As the sound of The Jackson 5’s ‘ABC’ drowned out the end of the Australian Open men’s singles final (in the Rule), it seemed oddly appropriate – Andy Murray had been handed a lesson in how to win by Novak Djokovic.

The Serbian World No. 1 won the match in four sets, 6-7 (2-7) 7-6 (7-3) 6-3 6-2. After a incredibly even two hours’ play, Murray’s foot slipped off the pedal and Djokovic took full advantage to romp to a deserved victory.

It is Murray’s fifth Grand Slam final loss, his third in Melbourne, and it would seem that he is just a few per cent short in terms of mental strength compared to the very top players – or the top player, Djokovic.

Match summary

Things had started well for Murray. After a dodgy start that saw Djokovic (pictured) come close to breaking in two of the British No. 1’s service games, his first serve improved at just the right time and he dominated the end of set tie-break, cantering to a 7-2 win.

Image: commons.wikimedia.org
Image: commons.wikimedia.org

But then things began to go wrong. Murray was 40-0 up on the Serb’s first service game of the second set, but allowed those break points to slip away. A costly chance to miss. With neither player able to break their opponent’s serve, the match went into a second tie-break, but this time it was Djokovic who took it to level up the match.

From there it was all Djokovic. He was largely untroubled on his own serve, and finally broke Murray to go 5-3 up in the third set, which he successfully served out.

There were chances of a break for Murray in the fourth set, but Djokovic slammed the door shut as soon as Murray had the temerity to peek inside. The Serb then broke his opponent twice more to seal his third consecutive Australian Open title, a record in the Open era.

Oh, Andy

For me, this seemed to be a flashback to the old Andy Murray. Competitive for the first couple of sets, then struck down by exhaustion and/or injury and tamely waving goodnight.

Perhaps I’m being harsh. He had fewer hours of recovery from his semi final than Djokovic, and indeed he needed five sets to see off Roger Federer – although a bit more composure at certain points (i.e. tie-breaks) and he could have won that match in considerably less time. So Murray was exhausted, and was certainly not moving well by the end of the match.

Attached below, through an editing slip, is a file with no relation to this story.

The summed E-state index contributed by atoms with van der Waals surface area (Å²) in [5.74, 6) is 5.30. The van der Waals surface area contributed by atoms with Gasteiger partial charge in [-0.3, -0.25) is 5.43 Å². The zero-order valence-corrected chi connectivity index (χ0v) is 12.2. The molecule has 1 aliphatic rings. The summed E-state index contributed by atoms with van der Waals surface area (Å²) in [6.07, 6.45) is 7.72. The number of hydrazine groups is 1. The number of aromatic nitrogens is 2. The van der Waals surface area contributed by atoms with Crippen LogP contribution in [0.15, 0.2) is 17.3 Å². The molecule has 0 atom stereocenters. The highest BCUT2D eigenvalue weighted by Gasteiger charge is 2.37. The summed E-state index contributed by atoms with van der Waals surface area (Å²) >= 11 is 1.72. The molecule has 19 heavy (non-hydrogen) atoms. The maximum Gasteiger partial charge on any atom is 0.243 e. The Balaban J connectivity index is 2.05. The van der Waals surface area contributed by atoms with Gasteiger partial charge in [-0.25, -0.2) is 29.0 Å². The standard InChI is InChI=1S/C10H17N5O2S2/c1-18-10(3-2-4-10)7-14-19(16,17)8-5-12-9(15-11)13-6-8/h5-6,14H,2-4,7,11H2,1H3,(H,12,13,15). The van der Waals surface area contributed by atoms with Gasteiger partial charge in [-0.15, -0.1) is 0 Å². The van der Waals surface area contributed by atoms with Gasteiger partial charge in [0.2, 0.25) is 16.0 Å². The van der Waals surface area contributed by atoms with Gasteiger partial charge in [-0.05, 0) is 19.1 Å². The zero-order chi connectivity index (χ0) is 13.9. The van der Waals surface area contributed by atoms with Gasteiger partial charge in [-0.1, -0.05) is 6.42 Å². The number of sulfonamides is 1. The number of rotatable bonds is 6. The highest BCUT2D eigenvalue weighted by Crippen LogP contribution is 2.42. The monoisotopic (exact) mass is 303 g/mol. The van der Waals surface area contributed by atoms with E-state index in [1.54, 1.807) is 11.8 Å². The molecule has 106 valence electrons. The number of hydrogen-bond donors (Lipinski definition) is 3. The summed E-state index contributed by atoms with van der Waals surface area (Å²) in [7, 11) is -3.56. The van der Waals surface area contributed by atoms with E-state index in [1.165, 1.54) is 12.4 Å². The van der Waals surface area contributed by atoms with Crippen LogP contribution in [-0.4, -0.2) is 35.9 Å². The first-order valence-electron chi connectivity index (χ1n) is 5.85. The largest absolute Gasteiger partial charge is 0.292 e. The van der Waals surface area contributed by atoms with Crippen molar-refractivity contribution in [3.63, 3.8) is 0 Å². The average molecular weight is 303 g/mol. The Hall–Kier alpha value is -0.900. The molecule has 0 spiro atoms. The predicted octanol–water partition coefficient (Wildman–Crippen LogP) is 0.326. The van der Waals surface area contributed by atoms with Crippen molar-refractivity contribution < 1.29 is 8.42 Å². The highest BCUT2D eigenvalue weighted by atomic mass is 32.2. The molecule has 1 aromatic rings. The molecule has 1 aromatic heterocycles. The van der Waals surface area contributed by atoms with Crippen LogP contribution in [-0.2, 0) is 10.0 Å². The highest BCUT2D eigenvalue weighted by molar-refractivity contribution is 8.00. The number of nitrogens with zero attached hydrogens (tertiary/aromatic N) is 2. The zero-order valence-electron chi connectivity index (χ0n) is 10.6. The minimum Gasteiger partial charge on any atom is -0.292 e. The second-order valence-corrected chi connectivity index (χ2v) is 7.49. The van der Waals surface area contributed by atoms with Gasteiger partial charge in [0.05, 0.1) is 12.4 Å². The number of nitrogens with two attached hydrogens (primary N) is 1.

Those things aside, we also saw the aggressive game that had seen off Federer retreat into its shell against Djokovic. Murray played this match on the baseline, rarely daring to step in to attack the Serb. The key stat here: Djokovic won 35 of 41 net points – Murray nine of 15. So Djokovic went for almost three times as many net points, a huge difference in style and mentality.

Overall, although Murray had fewer unforced errors (46 to Djokovic’s 61), his toned-down aggression translated into only 29 winners to Djokovic’s 47. Combined with a less effective serve (seven aces and five double faults, compared to 21 and none against Federer), this meant that Murray was on the back foot throughout.

Even in winning the first set, he was hanging on to the more aggressive Djokovic. In that set he clung on successfully and won the tie break at the point where his best form and Djokovic’s worst coincided. He clung on well in the second set too, his serve doing enough to keep him in it, but he then lost the tie-break and suffered something of a collapse thereafter.

Djokovic: the best

I am doing something of a disservice to Djokovic by focusing criticism on Murray. Murray, really, was unlucky to come across a man playing as well as Djokovic did. In the 2012 US Open final it was Murray who triumphed with some stunning tennis when Djokovic cracked; here it was roles reversed.

Djokovic, as his ranking implies, is simply the best player out there. He crushes opponents – like David Ferrer in his previous match – like a machine, but he is also capable of the illogically brilliant. There were several shots against Murray today that were as crazy as they were superbly executed.

And, like a machine, he turned his performance up by a level to win today. Murray had stayed with him for two hours, but as soon as he began to tire physically and feel the mental loss of that second tie-break, Djokovic steamed ahead.

At the moment Djokovic is steaming ahead of everyone in the sport. Murray does look to be the best placed of those currently playing to catch him, however, and he is still improving his game. He is capable of matching, even beating, Djokovic (he has done it in one Grand Slam final before), and there is hope that he may do so again. To do that, however, he has to do more than stand at the baseline and admire the Serb’s handiwork.

Today, Djokovic was brilliant. Murray was plucky, yes, but inferior. Whether Djokovic goes on to dominate the next few years of tennis or whether Murray can keep up and be a genuine rival, we shall have to wait and see.

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